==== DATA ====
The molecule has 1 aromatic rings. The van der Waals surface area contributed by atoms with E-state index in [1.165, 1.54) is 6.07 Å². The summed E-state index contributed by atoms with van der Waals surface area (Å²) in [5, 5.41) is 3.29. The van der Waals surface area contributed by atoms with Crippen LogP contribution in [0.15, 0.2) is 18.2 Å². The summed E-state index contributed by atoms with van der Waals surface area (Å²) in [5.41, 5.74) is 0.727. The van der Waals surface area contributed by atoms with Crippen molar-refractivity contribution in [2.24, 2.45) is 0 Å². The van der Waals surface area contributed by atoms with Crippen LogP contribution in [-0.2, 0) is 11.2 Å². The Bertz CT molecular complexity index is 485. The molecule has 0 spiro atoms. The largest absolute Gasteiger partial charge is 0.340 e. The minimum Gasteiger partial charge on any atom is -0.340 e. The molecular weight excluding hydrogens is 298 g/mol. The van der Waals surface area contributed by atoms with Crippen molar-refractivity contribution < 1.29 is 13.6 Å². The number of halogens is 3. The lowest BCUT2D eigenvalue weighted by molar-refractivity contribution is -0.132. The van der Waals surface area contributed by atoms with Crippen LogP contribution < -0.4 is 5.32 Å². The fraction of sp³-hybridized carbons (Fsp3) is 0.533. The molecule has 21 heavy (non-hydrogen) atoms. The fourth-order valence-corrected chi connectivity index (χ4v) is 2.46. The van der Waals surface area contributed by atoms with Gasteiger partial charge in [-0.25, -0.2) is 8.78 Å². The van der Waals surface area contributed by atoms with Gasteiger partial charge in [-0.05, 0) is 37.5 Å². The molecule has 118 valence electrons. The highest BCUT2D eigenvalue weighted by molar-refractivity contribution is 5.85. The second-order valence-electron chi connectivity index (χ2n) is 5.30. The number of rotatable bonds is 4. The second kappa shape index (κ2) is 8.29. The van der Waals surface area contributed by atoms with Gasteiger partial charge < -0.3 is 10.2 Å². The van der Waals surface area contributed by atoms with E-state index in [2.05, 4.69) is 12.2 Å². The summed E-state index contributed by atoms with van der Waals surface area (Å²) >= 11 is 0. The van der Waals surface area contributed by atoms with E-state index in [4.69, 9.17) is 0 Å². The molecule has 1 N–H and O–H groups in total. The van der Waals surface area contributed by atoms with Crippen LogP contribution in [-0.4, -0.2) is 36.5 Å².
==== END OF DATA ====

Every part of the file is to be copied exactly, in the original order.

The molecule has 1 aromatic rings. The van der Waals surface area contributed by atoms with E-state index in [1.165, 1.54) is 6.07 Å². The summed E-state index contributed by atoms with van der Waals surface area (Å²) in [5, 5.41) is 3.29. The van der Waals surface area contributed by atoms with Crippen LogP contribution in [0.15, 0.2) is 18.2 Å². The summed E-state index contributed by atoms with van der Waals surface area (Å²) in [5.41, 5.74) is 0.727. The van der Waals surface area contributed by atoms with Crippen molar-refractivity contribution in [2.24, 2.45) is 0 Å². The van der Waals surface area contributed by atoms with Crippen LogP contribution in [-0.2, 0) is 11.2 Å². The Bertz CT molecular complexity index is 485. The molecule has 0 spiro atoms. The largest absolute Gasteiger partial charge is 0.340 e. The minimum Gasteiger partial charge on any atom is -0.340 e. The molecular weight excluding hydrogens is 298 g/mol. The van der Waals surface area contributed by atoms with Crippen molar-refractivity contribution < 1.29 is 13.6 Å². The number of halogens is 3. The lowest BCUT2D eigenvalue weighted by molar-refractivity contribution is -0.132. The van der Waals surface area contributed by atoms with Crippen LogP contribution < -0.4 is 5.32 Å². The fraction of sp³-hybridized carbons (Fsp3) is 0.533. The molecule has 21 heavy (non-hydrogen) atoms. The fourth-order valence-corrected chi connectivity index (χ4v) is 2.46. The van der Waals surface area contributed by atoms with Gasteiger partial charge in [-0.25, -0.2) is 8.78 Å². The van der Waals surface area contributed by atoms with Gasteiger partial charge in [-0.05, 0) is 37.5 Å². The molecule has 118 valence electrons. The highest BCUT2D eigenvalue weighted by molar-refractivity contribution is 5.85. The second-order valence-electron chi connectivity index (χ2n) is 5.30. The number of rotatable bonds is 4. The second kappa shape index (κ2) is 8.29. The van der Waals surface area contributed by atoms with Gasteiger partial charge < -0.3 is 10.2 Å². The van der Waals surface area contributed by atoms with E-state index in [2.05, 4.69) is 12.2 Å². The summed E-state index contributed by atoms with van der Waals surface area (Å²) >= 11 is 0. The van der Waals surface area contributed by atoms with E-state index in [4.69, 9.17) is 0 Å². The molecule has 1 N–H and O–H groups in total. The van der Waals surface area contributed by atoms with Crippen LogP contribution in [-0.4, -0.2) is 36.5 Å².